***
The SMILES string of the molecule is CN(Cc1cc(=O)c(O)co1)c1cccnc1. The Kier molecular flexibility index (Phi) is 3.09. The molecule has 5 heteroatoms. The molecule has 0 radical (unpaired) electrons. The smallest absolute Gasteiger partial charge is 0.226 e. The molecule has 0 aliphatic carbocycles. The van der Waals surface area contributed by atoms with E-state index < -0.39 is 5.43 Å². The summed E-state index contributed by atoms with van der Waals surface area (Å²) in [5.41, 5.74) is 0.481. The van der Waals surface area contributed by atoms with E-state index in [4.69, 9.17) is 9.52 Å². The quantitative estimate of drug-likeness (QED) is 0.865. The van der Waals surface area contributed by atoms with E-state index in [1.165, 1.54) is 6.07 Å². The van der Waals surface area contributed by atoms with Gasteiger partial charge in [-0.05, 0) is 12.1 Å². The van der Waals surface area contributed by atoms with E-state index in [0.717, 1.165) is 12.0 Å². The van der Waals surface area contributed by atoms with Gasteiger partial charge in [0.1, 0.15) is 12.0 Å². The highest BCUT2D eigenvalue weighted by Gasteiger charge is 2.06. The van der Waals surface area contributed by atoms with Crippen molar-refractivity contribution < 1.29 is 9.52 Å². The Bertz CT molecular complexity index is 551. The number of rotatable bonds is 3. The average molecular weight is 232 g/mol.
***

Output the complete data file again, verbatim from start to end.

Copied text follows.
The SMILES string of the molecule is CN(Cc1cc(=O)c(O)co1)c1cccnc1. The Kier molecular flexibility index (Phi) is 3.09. The molecule has 5 heteroatoms. The molecule has 0 radical (unpaired) electrons. The smallest absolute Gasteiger partial charge is 0.226 e. The molecule has 0 aliphatic carbocycles. The van der Waals surface area contributed by atoms with E-state index < -0.39 is 5.43 Å². The summed E-state index contributed by atoms with van der Waals surface area (Å²) in [5.41, 5.74) is 0.481. The van der Waals surface area contributed by atoms with E-state index in [4.69, 9.17) is 9.52 Å². The quantitative estimate of drug-likeness (QED) is 0.865. The van der Waals surface area contributed by atoms with E-state index in [1.165, 1.54) is 6.07 Å². The van der Waals surface area contributed by atoms with Gasteiger partial charge in [-0.05, 0) is 12.1 Å². The van der Waals surface area contributed by atoms with E-state index in [0.717, 1.165) is 12.0 Å². The van der Waals surface area contributed by atoms with Gasteiger partial charge in [0.1, 0.15) is 12.0 Å². The highest BCUT2D eigenvalue weighted by Gasteiger charge is 2.06. The van der Waals surface area contributed by atoms with Crippen molar-refractivity contribution < 1.29 is 9.52 Å². The Bertz CT molecular complexity index is 551. The number of rotatable bonds is 3. The average molecular weight is 232 g/mol.